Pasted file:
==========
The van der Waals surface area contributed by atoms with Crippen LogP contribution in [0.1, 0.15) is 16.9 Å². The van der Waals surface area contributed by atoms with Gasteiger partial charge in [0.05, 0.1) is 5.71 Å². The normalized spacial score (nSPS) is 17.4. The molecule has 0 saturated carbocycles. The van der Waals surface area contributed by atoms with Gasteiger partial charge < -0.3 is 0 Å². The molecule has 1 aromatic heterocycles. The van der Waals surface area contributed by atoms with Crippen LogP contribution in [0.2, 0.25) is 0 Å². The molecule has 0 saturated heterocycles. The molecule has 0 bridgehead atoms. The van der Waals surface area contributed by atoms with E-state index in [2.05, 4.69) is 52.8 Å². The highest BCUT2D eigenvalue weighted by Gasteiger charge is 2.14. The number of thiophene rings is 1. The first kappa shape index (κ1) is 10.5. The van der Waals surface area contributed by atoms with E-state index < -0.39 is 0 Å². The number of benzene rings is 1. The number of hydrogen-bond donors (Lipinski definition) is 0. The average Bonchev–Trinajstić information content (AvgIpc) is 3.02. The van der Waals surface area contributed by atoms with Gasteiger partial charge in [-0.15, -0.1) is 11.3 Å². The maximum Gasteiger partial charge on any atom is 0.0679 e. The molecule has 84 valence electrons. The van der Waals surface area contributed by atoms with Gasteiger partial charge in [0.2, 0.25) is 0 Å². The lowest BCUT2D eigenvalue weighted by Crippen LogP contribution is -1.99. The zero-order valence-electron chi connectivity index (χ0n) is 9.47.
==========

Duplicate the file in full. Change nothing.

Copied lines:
The van der Waals surface area contributed by atoms with Crippen LogP contribution in [0.1, 0.15) is 16.9 Å². The van der Waals surface area contributed by atoms with Gasteiger partial charge in [0.05, 0.1) is 5.71 Å². The normalized spacial score (nSPS) is 17.4. The molecule has 0 saturated carbocycles. The van der Waals surface area contributed by atoms with Gasteiger partial charge < -0.3 is 0 Å². The molecule has 1 aromatic heterocycles. The van der Waals surface area contributed by atoms with Crippen LogP contribution in [0.2, 0.25) is 0 Å². The molecule has 0 saturated heterocycles. The molecule has 0 bridgehead atoms. The van der Waals surface area contributed by atoms with E-state index in [2.05, 4.69) is 52.8 Å². The highest BCUT2D eigenvalue weighted by Gasteiger charge is 2.14. The number of thiophene rings is 1. The first kappa shape index (κ1) is 10.5. The van der Waals surface area contributed by atoms with E-state index < -0.39 is 0 Å². The number of benzene rings is 1. The number of hydrogen-bond donors (Lipinski definition) is 0. The average Bonchev–Trinajstić information content (AvgIpc) is 3.02. The van der Waals surface area contributed by atoms with Gasteiger partial charge in [-0.15, -0.1) is 11.3 Å². The maximum Gasteiger partial charge on any atom is 0.0679 e. The molecule has 84 valence electrons. The van der Waals surface area contributed by atoms with Gasteiger partial charge in [0.2, 0.25) is 0 Å². The lowest BCUT2D eigenvalue weighted by Crippen LogP contribution is -1.99. The zero-order valence-electron chi connectivity index (χ0n) is 9.47.